The Marquess of Chandos
said, that in consequence of the publication in yesterday's papers of a correspondence which had taken place between a gallant friend of his and the First Lord of the Admiralty, in which that right hon. Gentleman had thought fit to refuse the command at Portsmouth to the gallant officer in question, assigning as his reason for so doing, that he considered a seat in Parliament inconsistent with the holding of such a situation, he wished to put a question to the first Lord of the Admiralty on the subject. He wished to know from the right hon. Gentleman, whether there existed any order of the Admiralty that precluded any naval officer holding a command from having at the same time a seat in Parliament; and, if so, whether such an order was not equally applicable to a gallant officer, a Member of that House, who had at present his flag in the river, and also to another gallant Member of that House, whose frigate was at present abroad, with an acting officer on board, as well as to his gallant friend, the member for Lymington? If there was not such an order of the Admiralty Board, he thought it rather hard that because a respectable body of constituents had elected his gallant friend as their representative, his gallant friend should, on that account, be refused the command at Portsmouth.
§ Sir James Graham,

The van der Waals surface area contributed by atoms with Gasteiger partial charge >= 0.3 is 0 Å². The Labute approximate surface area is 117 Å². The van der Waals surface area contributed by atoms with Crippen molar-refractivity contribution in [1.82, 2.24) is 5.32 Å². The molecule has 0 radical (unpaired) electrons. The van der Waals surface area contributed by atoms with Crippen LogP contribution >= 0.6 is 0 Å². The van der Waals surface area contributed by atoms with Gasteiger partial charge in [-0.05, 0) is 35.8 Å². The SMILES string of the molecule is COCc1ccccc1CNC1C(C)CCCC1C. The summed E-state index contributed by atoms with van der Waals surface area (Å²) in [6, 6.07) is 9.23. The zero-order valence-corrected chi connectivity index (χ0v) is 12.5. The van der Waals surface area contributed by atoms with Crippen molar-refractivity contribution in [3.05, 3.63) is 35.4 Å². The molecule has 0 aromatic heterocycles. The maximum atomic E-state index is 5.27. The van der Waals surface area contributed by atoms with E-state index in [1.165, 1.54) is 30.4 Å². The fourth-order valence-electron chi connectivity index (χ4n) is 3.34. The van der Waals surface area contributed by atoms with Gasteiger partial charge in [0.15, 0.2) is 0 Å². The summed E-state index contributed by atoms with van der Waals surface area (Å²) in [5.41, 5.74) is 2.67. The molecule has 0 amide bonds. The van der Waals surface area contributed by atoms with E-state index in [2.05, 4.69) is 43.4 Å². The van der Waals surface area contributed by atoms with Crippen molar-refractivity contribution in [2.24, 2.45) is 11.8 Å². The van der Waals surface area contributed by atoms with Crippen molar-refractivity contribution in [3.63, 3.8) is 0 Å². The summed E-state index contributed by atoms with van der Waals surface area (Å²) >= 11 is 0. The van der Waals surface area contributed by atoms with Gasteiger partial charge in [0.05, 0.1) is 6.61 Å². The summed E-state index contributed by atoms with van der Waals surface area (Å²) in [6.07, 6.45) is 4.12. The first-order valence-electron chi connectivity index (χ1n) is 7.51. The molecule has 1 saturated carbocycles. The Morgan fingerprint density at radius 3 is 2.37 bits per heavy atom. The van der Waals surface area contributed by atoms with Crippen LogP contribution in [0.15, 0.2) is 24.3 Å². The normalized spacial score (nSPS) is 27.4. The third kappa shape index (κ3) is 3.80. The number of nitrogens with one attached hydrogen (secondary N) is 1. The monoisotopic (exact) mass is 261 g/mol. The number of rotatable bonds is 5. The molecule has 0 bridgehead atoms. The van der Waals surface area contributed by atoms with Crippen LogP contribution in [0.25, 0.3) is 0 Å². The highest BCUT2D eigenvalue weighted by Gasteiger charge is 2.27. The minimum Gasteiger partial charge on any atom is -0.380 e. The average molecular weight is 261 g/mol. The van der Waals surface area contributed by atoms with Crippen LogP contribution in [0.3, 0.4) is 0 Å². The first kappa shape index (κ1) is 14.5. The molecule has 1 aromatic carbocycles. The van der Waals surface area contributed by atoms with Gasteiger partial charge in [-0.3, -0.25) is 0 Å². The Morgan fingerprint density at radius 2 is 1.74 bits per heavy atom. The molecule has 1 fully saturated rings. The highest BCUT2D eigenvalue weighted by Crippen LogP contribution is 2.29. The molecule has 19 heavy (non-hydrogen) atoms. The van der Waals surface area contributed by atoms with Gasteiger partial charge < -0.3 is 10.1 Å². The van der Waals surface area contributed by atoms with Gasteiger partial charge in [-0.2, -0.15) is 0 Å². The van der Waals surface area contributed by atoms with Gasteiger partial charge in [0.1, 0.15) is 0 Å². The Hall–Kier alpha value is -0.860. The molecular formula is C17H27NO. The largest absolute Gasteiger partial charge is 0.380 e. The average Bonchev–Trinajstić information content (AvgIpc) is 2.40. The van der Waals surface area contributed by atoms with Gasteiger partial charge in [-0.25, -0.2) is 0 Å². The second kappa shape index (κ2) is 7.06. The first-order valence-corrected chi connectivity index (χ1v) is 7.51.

in reply to the question of the noble Marquess, had no hesitation in saying, that there was no order of the Admiralty Board, disqualifying naval officers who happened to be Members of that House from holding naval commands; but, at the same time, he did not suppose that it would be disputed that a discretion was vested in the Commissioners of the Admiralty as to the individuals whom they should select for the approbation of his Majesty to be appointed to situations with which great public duties were connected. 623 He, conceiving that the discharge of the hon. Baronet's duties as a Member of Parliament would be inconsistent with the discharge of his duties as the officer holding the command at Portsmouth, certainly refused to lay his name before his Majesty for that situation; and if the noble Marquess had any fault to find with him for so doing, he could bring the matter in the shape of a substantive motion before the House. It was for the noble Marquess to consider whether such a course would be consistent with his duty as a Member of Parliament, and whether there had been anything in this instance, in the exercise of that discretion which was vested in the Commissioners of the Admiralty, to call for the interference of that House. With regard to the two cases of other officers mentioned by the noble Marquess, he had to state that in the instance of the first of them—namely, that of the gallant officer, a Member of that House, whose flag was at present in the river—the noble Marquess was perfectly right. In the second case he believed that the noble Marquess referred to the frigate Stag. He begged to state that in that instance the noble Marquess was in error, for the officer commanding that frigate at the present moment was not a Member of that House. Now, as to the gallant Admiral whose flag was in the river, he (Sir J. Graham) was sure that the House would at once perceive the difference that there was between removing an officer from a command because he happened to have been chosen by a body of constituents as their Representative in that House, and the selecting an officer who was a Member of that House to fill a high naval situation, where a constant residence on the spot was absolutely indispensable for the proper discharge of the duties connected with it.